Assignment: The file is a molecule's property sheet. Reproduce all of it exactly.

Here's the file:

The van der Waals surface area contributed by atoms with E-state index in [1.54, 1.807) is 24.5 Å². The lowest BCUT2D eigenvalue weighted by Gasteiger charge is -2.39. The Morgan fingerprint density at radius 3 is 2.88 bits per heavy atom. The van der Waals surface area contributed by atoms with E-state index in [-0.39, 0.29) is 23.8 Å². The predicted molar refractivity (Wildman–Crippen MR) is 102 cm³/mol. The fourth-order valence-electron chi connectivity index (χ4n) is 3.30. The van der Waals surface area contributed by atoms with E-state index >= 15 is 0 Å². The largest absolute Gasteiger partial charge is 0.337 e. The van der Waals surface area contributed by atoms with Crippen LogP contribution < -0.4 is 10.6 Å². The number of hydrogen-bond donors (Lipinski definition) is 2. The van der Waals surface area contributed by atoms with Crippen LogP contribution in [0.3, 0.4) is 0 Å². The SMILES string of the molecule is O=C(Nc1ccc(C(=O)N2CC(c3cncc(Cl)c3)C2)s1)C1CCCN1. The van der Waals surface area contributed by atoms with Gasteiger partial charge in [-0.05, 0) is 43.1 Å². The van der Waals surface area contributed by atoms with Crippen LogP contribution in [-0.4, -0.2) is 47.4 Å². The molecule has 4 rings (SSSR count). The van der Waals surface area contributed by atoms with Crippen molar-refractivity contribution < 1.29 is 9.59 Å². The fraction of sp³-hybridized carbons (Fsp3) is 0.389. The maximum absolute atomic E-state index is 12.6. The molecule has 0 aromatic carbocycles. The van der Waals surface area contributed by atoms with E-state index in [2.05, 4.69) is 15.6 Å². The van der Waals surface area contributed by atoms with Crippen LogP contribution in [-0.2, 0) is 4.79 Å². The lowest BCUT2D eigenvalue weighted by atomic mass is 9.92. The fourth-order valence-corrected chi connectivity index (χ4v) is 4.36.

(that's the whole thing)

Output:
The van der Waals surface area contributed by atoms with E-state index in [1.54, 1.807) is 24.5 Å². The lowest BCUT2D eigenvalue weighted by Gasteiger charge is -2.39. The Morgan fingerprint density at radius 3 is 2.88 bits per heavy atom. The van der Waals surface area contributed by atoms with E-state index in [-0.39, 0.29) is 23.8 Å². The predicted molar refractivity (Wildman–Crippen MR) is 102 cm³/mol. The fourth-order valence-electron chi connectivity index (χ4n) is 3.30. The van der Waals surface area contributed by atoms with E-state index >= 15 is 0 Å². The largest absolute Gasteiger partial charge is 0.337 e. The van der Waals surface area contributed by atoms with Crippen LogP contribution < -0.4 is 10.6 Å². The number of hydrogen-bond donors (Lipinski definition) is 2. The van der Waals surface area contributed by atoms with Crippen LogP contribution in [0.3, 0.4) is 0 Å². The SMILES string of the molecule is O=C(Nc1ccc(C(=O)N2CC(c3cncc(Cl)c3)C2)s1)C1CCCN1. The van der Waals surface area contributed by atoms with Gasteiger partial charge in [-0.05, 0) is 43.1 Å². The van der Waals surface area contributed by atoms with Crippen LogP contribution in [-0.4, -0.2) is 47.4 Å². The molecule has 4 rings (SSSR count). The van der Waals surface area contributed by atoms with Crippen molar-refractivity contribution < 1.29 is 9.59 Å². The fraction of sp³-hybridized carbons (Fsp3) is 0.389. The maximum absolute atomic E-state index is 12.6. The molecule has 0 aromatic carbocycles. The van der Waals surface area contributed by atoms with E-state index in [2.05, 4.69) is 15.6 Å². The van der Waals surface area contributed by atoms with Crippen LogP contribution in [-0.2, 0) is 4.79 Å². The lowest BCUT2D eigenvalue weighted by atomic mass is 9.92. The fourth-order valence-corrected chi connectivity index (χ4v) is 4.36.